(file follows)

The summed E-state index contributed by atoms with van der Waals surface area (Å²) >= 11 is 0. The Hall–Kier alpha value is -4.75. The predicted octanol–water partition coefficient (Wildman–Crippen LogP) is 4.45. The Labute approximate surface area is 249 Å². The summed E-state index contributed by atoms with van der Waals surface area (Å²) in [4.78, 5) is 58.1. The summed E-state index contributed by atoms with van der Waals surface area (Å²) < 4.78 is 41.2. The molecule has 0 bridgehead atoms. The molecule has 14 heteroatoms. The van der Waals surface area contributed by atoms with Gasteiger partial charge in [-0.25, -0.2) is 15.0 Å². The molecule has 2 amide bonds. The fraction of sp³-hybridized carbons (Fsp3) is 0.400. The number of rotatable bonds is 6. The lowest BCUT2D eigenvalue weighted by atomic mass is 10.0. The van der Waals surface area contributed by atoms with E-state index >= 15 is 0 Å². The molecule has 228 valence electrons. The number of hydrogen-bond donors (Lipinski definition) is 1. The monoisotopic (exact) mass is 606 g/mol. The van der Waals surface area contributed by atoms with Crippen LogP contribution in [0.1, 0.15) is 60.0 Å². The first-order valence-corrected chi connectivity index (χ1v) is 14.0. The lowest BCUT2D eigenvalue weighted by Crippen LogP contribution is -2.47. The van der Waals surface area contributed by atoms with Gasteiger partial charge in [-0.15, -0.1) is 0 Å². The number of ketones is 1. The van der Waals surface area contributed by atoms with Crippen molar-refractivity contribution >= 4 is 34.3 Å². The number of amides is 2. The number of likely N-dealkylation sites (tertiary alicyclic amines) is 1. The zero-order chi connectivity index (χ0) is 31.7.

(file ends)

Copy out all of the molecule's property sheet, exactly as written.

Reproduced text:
The summed E-state index contributed by atoms with van der Waals surface area (Å²) >= 11 is 0. The Hall–Kier alpha value is -4.75. The predicted octanol–water partition coefficient (Wildman–Crippen LogP) is 4.45. The Labute approximate surface area is 249 Å². The summed E-state index contributed by atoms with van der Waals surface area (Å²) in [4.78, 5) is 58.1. The summed E-state index contributed by atoms with van der Waals surface area (Å²) < 4.78 is 41.2. The molecule has 0 bridgehead atoms. The molecule has 14 heteroatoms. The van der Waals surface area contributed by atoms with Gasteiger partial charge in [-0.25, -0.2) is 15.0 Å². The molecule has 2 amide bonds. The fraction of sp³-hybridized carbons (Fsp3) is 0.400. The number of rotatable bonds is 6. The lowest BCUT2D eigenvalue weighted by atomic mass is 10.0. The van der Waals surface area contributed by atoms with E-state index >= 15 is 0 Å². The molecule has 228 valence electrons. The number of hydrogen-bond donors (Lipinski definition) is 1. The monoisotopic (exact) mass is 606 g/mol. The van der Waals surface area contributed by atoms with Crippen LogP contribution in [0.1, 0.15) is 60.0 Å². The first-order valence-corrected chi connectivity index (χ1v) is 14.0. The lowest BCUT2D eigenvalue weighted by Crippen LogP contribution is -2.47. The van der Waals surface area contributed by atoms with Gasteiger partial charge in [-0.15, -0.1) is 0 Å². The number of ketones is 1. The van der Waals surface area contributed by atoms with Crippen molar-refractivity contribution >= 4 is 34.3 Å². The number of amides is 2. The number of likely N-dealkylation sites (tertiary alicyclic amines) is 1. The zero-order chi connectivity index (χ0) is 31.7.